An anonymous tip that went nowhere and a 25-year-old blanket could be responsible for solving one of New Jersey's most enduring murder mysteries — was 5-year-old Timothy Wiltsey killed by his own mother?

Jury selection is scheduled this week for the murder trial of Michelle Lodzinski, whom authorities have portrayed as a struggling single mom who blamed her son for a pair of failed romantic relationships. A conviction would provide a measure of vindication for generations of investigators who never bought Lodzinski's claim that Timothy was abducted from a carnival in May 1991.

In an age when countless true-crime shows depict suspects routinely tripped up by DNA extracted from a microscopic fiber or bead of sweat, the case against Lodzinski — with no DNA evidence and no eyewitnesses — will focus attention on the challenges inherent in prosecuting and gaining convictions for long-ago crimes.

"I have seen cold cases with nothing but very small circumstantial evidence be convicted successfully by juries, and I have seen others where physical evidence is overwhelming, yet the actual murderer walks free," said Kenneth Mains, founder of the Williamsport, Pennsylvania-based American Investigative Society of Cold Cases, a nonprofit organization of professional investigators that assists law enforcement.

Middlesex County prosecutors are expected to focus on the evidence that led to Lodzinski's indictment in 2014: Her niece's identification of a blanket found near Wiltsey's body in April 1992, in a marshy area not far from an office where Lodzinski worked. The niece, who often babysat the boy, hadn't been shown the blanket at the time his body was discovered, according to prosecutors.

Even if DNA connected Lodzinski to the blanket, it wouldn't necessarily guarantee a conviction. While advances in DNA testing have led to more convictions — and exonerations — in cold cases in recent years, Mains said, they are not always a slam dunk. In 2012, a Florida jury acquitted a man of sexually assaulting and murdering a woman in 1984, even though DNA linked him to semen found on the victim's body. Similarly, eyewitness testimony, even from an alleged accomplice, won't always convince a jury.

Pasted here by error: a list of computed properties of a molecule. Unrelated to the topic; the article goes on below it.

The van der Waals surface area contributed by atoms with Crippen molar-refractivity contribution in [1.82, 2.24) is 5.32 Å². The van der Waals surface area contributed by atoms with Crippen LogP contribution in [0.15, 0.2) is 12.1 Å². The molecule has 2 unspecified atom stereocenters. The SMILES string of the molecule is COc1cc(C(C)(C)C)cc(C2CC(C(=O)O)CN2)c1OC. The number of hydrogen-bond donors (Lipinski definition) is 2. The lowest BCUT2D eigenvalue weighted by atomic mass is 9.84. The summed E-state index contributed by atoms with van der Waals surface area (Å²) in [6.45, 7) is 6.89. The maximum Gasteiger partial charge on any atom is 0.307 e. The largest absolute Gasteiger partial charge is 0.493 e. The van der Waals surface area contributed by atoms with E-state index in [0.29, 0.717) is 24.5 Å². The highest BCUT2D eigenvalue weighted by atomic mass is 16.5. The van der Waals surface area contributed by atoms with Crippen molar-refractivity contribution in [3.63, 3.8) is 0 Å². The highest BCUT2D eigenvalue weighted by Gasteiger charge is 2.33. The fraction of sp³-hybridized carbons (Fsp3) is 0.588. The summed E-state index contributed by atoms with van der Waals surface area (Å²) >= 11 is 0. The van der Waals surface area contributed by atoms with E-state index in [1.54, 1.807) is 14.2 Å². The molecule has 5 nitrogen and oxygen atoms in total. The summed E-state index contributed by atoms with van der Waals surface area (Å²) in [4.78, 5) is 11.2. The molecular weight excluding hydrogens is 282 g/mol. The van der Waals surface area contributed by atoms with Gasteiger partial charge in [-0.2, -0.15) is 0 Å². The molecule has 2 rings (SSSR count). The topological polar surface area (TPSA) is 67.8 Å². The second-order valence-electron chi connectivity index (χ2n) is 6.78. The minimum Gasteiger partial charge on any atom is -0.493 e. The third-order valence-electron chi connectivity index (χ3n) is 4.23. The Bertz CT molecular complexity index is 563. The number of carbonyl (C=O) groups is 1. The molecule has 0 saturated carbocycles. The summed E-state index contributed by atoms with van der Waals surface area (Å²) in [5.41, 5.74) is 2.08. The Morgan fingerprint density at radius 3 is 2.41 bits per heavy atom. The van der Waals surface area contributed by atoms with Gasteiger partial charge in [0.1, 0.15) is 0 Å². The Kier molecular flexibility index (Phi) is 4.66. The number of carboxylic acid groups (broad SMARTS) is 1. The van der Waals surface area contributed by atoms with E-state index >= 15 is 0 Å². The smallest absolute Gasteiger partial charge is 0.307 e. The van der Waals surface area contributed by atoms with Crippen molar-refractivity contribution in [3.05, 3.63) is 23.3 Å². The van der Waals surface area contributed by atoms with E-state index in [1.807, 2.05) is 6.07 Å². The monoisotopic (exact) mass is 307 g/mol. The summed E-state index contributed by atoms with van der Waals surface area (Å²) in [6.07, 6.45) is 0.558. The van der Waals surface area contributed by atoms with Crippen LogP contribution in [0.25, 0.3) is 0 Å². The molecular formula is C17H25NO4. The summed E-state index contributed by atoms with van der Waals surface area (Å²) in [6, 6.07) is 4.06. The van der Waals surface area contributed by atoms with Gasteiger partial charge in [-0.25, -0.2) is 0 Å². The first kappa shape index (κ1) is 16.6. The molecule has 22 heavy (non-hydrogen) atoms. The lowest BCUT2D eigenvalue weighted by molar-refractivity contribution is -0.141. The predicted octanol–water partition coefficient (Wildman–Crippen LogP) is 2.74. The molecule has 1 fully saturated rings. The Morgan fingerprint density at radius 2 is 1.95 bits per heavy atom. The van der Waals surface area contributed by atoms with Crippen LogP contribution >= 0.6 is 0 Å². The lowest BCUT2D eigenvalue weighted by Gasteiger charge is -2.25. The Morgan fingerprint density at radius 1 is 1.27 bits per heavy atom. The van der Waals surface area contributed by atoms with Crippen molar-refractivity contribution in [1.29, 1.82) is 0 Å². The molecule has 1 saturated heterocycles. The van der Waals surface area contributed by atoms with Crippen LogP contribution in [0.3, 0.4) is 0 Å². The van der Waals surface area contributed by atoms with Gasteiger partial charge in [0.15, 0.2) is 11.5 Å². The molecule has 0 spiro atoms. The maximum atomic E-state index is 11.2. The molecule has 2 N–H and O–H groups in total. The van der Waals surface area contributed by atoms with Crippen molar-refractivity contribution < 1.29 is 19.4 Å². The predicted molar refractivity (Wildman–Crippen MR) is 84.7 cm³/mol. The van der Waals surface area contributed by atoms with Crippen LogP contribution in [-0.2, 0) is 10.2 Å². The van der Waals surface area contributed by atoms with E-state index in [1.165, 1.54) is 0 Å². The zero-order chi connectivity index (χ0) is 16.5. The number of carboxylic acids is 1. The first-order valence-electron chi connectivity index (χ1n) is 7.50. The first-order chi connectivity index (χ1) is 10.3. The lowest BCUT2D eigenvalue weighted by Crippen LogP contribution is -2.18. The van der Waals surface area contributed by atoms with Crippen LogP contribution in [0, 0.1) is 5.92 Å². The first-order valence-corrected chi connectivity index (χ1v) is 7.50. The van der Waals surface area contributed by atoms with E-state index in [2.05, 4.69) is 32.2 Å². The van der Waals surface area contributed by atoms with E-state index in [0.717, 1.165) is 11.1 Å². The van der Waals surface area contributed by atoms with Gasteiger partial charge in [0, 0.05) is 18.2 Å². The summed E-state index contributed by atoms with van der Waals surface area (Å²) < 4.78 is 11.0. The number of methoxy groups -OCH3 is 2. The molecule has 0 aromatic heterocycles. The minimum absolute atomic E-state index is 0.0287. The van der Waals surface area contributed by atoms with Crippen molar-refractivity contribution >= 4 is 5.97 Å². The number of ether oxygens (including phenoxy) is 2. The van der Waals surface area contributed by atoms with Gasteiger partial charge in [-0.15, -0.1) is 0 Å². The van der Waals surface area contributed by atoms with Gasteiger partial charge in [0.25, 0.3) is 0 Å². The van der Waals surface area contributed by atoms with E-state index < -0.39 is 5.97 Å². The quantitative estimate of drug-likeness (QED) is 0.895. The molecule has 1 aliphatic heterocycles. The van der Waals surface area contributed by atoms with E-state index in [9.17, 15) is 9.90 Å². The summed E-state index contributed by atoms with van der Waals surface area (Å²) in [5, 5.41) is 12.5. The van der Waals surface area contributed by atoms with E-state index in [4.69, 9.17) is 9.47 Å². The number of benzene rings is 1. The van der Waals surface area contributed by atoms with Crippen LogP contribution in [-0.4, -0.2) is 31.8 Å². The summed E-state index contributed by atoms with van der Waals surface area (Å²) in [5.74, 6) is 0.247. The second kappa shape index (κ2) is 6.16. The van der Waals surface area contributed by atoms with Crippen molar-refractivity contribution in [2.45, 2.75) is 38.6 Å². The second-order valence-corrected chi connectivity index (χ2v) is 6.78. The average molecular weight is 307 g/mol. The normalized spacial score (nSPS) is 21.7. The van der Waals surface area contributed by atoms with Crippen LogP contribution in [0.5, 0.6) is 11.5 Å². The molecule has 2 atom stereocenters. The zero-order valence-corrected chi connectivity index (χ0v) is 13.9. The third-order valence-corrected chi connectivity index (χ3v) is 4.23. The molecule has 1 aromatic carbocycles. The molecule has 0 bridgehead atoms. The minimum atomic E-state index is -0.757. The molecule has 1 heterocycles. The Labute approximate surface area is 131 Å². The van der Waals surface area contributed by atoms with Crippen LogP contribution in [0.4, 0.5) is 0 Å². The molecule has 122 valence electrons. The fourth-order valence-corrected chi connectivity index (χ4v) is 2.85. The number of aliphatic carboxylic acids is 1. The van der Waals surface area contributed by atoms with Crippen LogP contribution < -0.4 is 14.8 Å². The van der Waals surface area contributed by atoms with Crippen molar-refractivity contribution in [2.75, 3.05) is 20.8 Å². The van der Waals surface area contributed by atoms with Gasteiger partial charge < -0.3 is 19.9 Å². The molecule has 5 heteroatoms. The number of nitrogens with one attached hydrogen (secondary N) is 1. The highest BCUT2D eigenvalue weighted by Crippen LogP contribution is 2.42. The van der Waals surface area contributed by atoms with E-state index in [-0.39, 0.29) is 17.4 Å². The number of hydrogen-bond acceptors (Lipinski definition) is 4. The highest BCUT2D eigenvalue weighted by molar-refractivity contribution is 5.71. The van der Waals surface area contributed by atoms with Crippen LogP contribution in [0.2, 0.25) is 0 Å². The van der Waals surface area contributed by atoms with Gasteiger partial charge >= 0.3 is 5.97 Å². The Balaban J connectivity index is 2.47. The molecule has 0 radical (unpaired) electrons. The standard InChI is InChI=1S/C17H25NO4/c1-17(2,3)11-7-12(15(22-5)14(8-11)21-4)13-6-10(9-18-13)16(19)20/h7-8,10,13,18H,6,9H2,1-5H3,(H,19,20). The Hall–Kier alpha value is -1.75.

Lodzinski, 48, who was living in Port St. Lucie, Florida, when she was arrested, had told police she lost track of her son at the carnival, then changed her story several times, saying variously that two men or a woman and two men with a young girl abducted Timothy.

No eyewitnesses saw him with her at the carnival with or without a blanket, according to authorities. Prosecutors are expected to present a theory to the jury that Lodzinski never took her son to the carnival, but instead killed him and wrapped him in the blanket before dumping the body.

Defense attorney Gerald Krovatin said he plans to cast doubt on that theory by pointing out that no forensic evidence ties Lodzinski or her son to the blanket. He said he plans to present witnesses familiar with Lodzinski's apartment who will say they don't recognize it.

Middlesex County Prosecutor Andrew Carey declined to comment on the case last week.

Though Lodzinski was considered a suspect from early on, it was a chance encounter that rekindled the investigation in 2011. In a transcript of grand jury testimony that was attached to a defense filing, an investigator described how an anonymous caller said he had information about the case. The tip wound up referring to a boy named Tommy, but it spurred Middlesex County investigator Scott Crocco to revisit the case file, and, eventually, to interview the niece about the blanket.

Absent eyewitness testimony or forensic evidence directly tying Lodzinski to the crime, Krovatin said he expects prosecutors to highlight Lodzinski's romantic and financial difficulties.

"Their entire case is going to be built around character assassination," Krovatin said. "They'll be trying to demonstrate she was a bad mother. And we're going to have as much evidence, if not more, that she was a good mother."